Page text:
Consumer Confidence Falls—and So Do Stocks

The S&P 500 reverses its recent rise, as the Conference Board report chills investors.

As recession talk and high inflation persist, consumer confidence has taken another slide, descending 4.5 points in June to 98.7, a 16-month low. (The baseline is 100, set in 1985.) This development helped prompt a reversal in the stock market’s recent upward momentum, with the S&P 500 falling 2% on Tuesday.

The dip in the Conference Board’s Consumer Confidence Index, released Tuesday morning, could augur coming economic pain, in the eyes of numerous strategists. After all, gross domestic product decreased 1.5% in this year’s first quarter, and some fear that the second period will also be negative—with a two-quarter descent the common (albeit not official) sign of a recession.

“Right now, we are at an inflection point in the economy, where actual spending and economic activity are still positive,” wrote Chris Zaccarelli, CIO for Independent Advisor Alliance, in a research note. “However, consumer confidence and financial conditions (especially interest rates) are indicating a slowdown ahead.”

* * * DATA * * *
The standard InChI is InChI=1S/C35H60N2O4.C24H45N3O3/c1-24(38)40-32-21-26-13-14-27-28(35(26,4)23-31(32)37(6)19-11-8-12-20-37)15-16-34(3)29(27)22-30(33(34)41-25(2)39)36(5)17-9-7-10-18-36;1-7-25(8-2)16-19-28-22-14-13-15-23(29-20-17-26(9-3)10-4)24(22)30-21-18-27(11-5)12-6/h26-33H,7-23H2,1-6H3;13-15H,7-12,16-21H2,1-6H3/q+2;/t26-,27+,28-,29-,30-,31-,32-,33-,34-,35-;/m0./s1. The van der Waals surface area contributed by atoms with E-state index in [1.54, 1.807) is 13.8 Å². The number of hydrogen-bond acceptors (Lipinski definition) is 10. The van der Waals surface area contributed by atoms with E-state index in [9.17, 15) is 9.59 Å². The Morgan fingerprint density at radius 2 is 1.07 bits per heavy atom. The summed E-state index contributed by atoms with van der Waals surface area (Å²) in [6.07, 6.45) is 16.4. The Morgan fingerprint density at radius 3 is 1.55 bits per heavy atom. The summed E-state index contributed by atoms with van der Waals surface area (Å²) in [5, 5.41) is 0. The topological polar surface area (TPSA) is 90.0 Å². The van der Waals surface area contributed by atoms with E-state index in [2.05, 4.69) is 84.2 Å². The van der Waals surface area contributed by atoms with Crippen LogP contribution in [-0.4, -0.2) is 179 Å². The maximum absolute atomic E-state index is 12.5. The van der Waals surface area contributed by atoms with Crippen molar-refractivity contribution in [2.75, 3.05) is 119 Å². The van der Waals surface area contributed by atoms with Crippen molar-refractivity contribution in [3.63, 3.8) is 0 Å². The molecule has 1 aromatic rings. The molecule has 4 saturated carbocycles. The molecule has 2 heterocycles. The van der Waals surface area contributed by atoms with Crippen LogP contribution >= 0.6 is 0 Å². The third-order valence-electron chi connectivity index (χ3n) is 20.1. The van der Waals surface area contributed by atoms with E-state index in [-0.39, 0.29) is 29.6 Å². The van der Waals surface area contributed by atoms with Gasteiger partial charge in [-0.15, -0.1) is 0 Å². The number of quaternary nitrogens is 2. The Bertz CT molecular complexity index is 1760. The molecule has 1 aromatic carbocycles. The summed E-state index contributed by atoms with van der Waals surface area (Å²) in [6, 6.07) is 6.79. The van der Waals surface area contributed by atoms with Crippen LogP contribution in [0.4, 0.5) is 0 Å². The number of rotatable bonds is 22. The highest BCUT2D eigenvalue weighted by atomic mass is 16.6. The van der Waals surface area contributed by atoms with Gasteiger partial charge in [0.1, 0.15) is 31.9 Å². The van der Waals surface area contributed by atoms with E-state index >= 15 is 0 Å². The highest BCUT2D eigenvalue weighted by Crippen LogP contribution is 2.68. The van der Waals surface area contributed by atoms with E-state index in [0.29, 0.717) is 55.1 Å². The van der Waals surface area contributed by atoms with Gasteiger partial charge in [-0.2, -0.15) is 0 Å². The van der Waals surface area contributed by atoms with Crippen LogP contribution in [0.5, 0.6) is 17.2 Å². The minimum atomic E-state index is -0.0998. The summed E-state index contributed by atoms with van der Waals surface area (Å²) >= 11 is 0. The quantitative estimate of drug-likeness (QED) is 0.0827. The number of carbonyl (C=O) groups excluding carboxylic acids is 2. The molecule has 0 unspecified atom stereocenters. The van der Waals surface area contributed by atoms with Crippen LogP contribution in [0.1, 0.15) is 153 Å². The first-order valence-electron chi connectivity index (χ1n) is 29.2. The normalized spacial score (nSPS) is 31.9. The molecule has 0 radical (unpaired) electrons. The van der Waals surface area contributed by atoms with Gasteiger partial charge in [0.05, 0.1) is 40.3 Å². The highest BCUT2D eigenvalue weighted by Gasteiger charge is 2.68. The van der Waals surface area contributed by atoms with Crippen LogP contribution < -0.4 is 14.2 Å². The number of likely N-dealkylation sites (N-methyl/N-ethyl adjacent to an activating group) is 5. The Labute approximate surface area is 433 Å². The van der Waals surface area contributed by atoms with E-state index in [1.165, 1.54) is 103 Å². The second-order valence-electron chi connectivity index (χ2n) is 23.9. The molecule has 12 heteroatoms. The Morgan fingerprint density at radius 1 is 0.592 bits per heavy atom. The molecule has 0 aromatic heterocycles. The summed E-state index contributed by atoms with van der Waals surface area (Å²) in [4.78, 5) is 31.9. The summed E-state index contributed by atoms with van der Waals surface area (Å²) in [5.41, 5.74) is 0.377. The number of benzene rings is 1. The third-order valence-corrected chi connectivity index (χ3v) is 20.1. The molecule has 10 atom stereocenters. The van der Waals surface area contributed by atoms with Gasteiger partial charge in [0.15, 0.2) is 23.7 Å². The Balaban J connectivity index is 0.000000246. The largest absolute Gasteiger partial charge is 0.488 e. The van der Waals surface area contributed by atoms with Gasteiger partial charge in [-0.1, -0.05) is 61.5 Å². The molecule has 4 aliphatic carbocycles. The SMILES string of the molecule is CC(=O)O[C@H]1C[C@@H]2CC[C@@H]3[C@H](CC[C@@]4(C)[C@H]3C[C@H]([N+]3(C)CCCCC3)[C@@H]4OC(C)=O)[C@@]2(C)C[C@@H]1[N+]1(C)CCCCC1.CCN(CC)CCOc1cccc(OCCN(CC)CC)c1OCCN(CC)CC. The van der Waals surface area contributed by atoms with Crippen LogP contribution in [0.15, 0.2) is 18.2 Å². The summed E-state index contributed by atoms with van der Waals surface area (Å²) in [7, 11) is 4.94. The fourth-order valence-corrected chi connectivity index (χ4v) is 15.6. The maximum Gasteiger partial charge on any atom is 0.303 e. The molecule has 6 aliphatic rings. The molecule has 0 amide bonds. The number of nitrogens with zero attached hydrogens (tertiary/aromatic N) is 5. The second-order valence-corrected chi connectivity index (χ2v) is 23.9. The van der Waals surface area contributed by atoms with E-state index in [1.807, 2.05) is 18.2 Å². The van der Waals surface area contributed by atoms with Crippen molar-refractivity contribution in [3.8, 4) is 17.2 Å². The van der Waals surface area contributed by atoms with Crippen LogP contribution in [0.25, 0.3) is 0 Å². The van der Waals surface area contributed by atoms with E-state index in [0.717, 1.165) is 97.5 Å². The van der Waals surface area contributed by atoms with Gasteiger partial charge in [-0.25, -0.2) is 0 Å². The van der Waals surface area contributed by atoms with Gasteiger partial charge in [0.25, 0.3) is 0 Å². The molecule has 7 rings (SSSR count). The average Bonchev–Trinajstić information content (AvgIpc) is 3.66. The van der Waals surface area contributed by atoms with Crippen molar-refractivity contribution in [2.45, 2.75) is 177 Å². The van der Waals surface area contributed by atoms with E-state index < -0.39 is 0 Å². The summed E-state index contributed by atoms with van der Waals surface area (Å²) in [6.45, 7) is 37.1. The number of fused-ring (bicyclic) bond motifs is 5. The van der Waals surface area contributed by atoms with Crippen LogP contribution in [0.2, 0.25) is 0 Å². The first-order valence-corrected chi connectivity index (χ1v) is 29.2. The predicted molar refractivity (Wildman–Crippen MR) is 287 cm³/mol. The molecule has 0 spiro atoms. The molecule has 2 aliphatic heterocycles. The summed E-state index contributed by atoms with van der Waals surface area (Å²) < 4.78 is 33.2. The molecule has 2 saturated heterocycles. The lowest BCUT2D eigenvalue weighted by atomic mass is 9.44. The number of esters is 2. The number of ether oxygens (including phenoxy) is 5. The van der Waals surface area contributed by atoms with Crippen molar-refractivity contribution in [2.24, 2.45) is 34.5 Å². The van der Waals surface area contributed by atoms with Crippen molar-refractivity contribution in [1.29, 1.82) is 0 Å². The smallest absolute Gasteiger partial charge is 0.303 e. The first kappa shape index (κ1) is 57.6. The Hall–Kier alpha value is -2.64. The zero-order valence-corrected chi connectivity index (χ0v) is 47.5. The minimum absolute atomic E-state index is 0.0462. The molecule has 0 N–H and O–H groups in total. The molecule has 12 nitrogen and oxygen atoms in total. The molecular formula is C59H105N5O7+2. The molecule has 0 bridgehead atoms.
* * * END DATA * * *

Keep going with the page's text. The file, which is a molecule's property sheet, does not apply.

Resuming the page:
The Conference Board’s survey, and a recent one from the University of Michigan showing much the same thing, are disquieting signals. “Both reports underscore that the all-important U.S. consumer is responding to the slowdown in the economy coupled with still higher prices,” said Quincy Krosby, chief equity strategist for LPL Financial, in a note.

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To some, the confidence slump may be an overreaction, although they add that the pessimism may feed upon itself. “The persistent weakness in confidence surveys suggests a recessionary environment can become self-fulfilling,” John Lynch, CIO for Comerica Wealth Management, warned in a note. He evoked a character from “Seinfeld,” adding, “Perhaps we should call it the ‘George Costanza Recession’–if you believe it, Jerry, it’s not a lie!”

To be sure, not all the data are flashing red. The S&P CoreLogic Case-Shiller Index, also out Tuesday, showed that home prices still were higher, but their acceleration slowed a bit—and the data are from April.